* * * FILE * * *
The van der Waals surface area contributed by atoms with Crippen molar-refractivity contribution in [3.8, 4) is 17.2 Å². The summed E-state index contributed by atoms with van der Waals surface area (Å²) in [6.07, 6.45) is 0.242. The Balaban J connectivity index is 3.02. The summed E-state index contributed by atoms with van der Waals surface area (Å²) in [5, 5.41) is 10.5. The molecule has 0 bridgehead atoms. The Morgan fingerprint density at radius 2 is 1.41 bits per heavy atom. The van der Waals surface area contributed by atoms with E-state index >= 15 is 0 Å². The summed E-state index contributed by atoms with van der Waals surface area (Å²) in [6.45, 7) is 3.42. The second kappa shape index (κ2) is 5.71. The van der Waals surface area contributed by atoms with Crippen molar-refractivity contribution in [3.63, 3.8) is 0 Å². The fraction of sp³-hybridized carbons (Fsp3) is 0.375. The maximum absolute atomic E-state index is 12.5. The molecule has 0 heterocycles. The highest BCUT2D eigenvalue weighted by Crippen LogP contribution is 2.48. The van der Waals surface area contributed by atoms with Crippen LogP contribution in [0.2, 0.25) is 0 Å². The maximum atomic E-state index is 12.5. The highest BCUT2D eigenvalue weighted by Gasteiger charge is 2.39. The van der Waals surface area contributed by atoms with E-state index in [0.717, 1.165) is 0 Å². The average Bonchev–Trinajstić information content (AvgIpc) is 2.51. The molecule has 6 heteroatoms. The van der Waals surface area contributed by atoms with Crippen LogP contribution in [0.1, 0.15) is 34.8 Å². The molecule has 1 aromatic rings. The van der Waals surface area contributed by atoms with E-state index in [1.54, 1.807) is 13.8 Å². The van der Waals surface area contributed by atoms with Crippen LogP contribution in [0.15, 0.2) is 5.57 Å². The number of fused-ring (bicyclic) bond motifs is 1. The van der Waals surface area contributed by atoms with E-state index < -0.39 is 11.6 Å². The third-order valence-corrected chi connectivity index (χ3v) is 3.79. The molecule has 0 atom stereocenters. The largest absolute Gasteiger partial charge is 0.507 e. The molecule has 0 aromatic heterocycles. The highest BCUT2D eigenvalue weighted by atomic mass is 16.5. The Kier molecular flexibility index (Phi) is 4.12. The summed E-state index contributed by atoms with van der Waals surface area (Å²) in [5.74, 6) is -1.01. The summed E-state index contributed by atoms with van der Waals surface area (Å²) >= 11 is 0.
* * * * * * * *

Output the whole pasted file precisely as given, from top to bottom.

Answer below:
The van der Waals surface area contributed by atoms with Crippen molar-refractivity contribution in [3.8, 4) is 17.2 Å². The summed E-state index contributed by atoms with van der Waals surface area (Å²) in [6.07, 6.45) is 0.242. The Balaban J connectivity index is 3.02. The summed E-state index contributed by atoms with van der Waals surface area (Å²) in [5, 5.41) is 10.5. The molecule has 0 bridgehead atoms. The Morgan fingerprint density at radius 2 is 1.41 bits per heavy atom. The van der Waals surface area contributed by atoms with E-state index >= 15 is 0 Å². The summed E-state index contributed by atoms with van der Waals surface area (Å²) in [6.45, 7) is 3.42. The second kappa shape index (κ2) is 5.71. The van der Waals surface area contributed by atoms with Crippen molar-refractivity contribution in [3.63, 3.8) is 0 Å². The fraction of sp³-hybridized carbons (Fsp3) is 0.375. The maximum absolute atomic E-state index is 12.5. The molecule has 0 heterocycles. The highest BCUT2D eigenvalue weighted by Crippen LogP contribution is 2.48. The van der Waals surface area contributed by atoms with Crippen LogP contribution in [0.2, 0.25) is 0 Å². The maximum atomic E-state index is 12.5. The highest BCUT2D eigenvalue weighted by Gasteiger charge is 2.39. The van der Waals surface area contributed by atoms with E-state index in [0.717, 1.165) is 0 Å². The average Bonchev–Trinajstić information content (AvgIpc) is 2.51. The molecule has 6 heteroatoms. The van der Waals surface area contributed by atoms with Crippen LogP contribution in [0.1, 0.15) is 34.8 Å². The molecule has 1 aromatic rings. The van der Waals surface area contributed by atoms with E-state index in [1.54, 1.807) is 13.8 Å². The van der Waals surface area contributed by atoms with Crippen LogP contribution in [0.15, 0.2) is 5.57 Å². The number of fused-ring (bicyclic) bond motifs is 1. The van der Waals surface area contributed by atoms with E-state index < -0.39 is 11.6 Å². The third-order valence-corrected chi connectivity index (χ3v) is 3.79. The molecule has 0 atom stereocenters. The largest absolute Gasteiger partial charge is 0.507 e. The molecule has 0 aromatic heterocycles. The highest BCUT2D eigenvalue weighted by atomic mass is 16.5. The Kier molecular flexibility index (Phi) is 4.12. The summed E-state index contributed by atoms with van der Waals surface area (Å²) in [5.74, 6) is -1.01. The summed E-state index contributed by atoms with van der Waals surface area (Å²) >= 11 is 0.